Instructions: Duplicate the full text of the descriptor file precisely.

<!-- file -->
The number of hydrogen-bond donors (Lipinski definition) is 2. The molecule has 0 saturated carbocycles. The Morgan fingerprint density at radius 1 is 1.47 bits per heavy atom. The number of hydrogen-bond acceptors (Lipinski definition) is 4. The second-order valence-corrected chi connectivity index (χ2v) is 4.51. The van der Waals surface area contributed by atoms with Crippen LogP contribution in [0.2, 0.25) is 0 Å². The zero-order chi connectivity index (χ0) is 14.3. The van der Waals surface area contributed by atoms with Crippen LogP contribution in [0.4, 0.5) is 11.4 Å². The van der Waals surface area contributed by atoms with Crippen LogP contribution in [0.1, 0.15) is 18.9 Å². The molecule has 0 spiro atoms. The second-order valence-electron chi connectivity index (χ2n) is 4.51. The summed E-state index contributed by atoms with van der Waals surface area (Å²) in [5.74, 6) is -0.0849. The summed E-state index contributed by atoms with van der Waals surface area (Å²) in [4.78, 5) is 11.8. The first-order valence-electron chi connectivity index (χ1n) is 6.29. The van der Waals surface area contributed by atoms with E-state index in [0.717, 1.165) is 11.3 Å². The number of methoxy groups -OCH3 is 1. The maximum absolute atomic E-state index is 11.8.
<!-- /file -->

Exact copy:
The number of hydrogen-bond donors (Lipinski definition) is 2. The molecule has 0 saturated carbocycles. The Morgan fingerprint density at radius 1 is 1.47 bits per heavy atom. The number of hydrogen-bond acceptors (Lipinski definition) is 4. The second-order valence-corrected chi connectivity index (χ2v) is 4.51. The van der Waals surface area contributed by atoms with Crippen LogP contribution in [0.2, 0.25) is 0 Å². The zero-order chi connectivity index (χ0) is 14.3. The van der Waals surface area contributed by atoms with Crippen LogP contribution in [0.4, 0.5) is 11.4 Å². The van der Waals surface area contributed by atoms with Crippen LogP contribution in [0.1, 0.15) is 18.9 Å². The molecule has 0 spiro atoms. The second-order valence-electron chi connectivity index (χ2n) is 4.51. The summed E-state index contributed by atoms with van der Waals surface area (Å²) in [5.74, 6) is -0.0849. The summed E-state index contributed by atoms with van der Waals surface area (Å²) in [4.78, 5) is 11.8. The first-order valence-electron chi connectivity index (χ1n) is 6.29. The van der Waals surface area contributed by atoms with E-state index in [0.717, 1.165) is 11.3 Å². The number of methoxy groups -OCH3 is 1. The maximum absolute atomic E-state index is 11.8.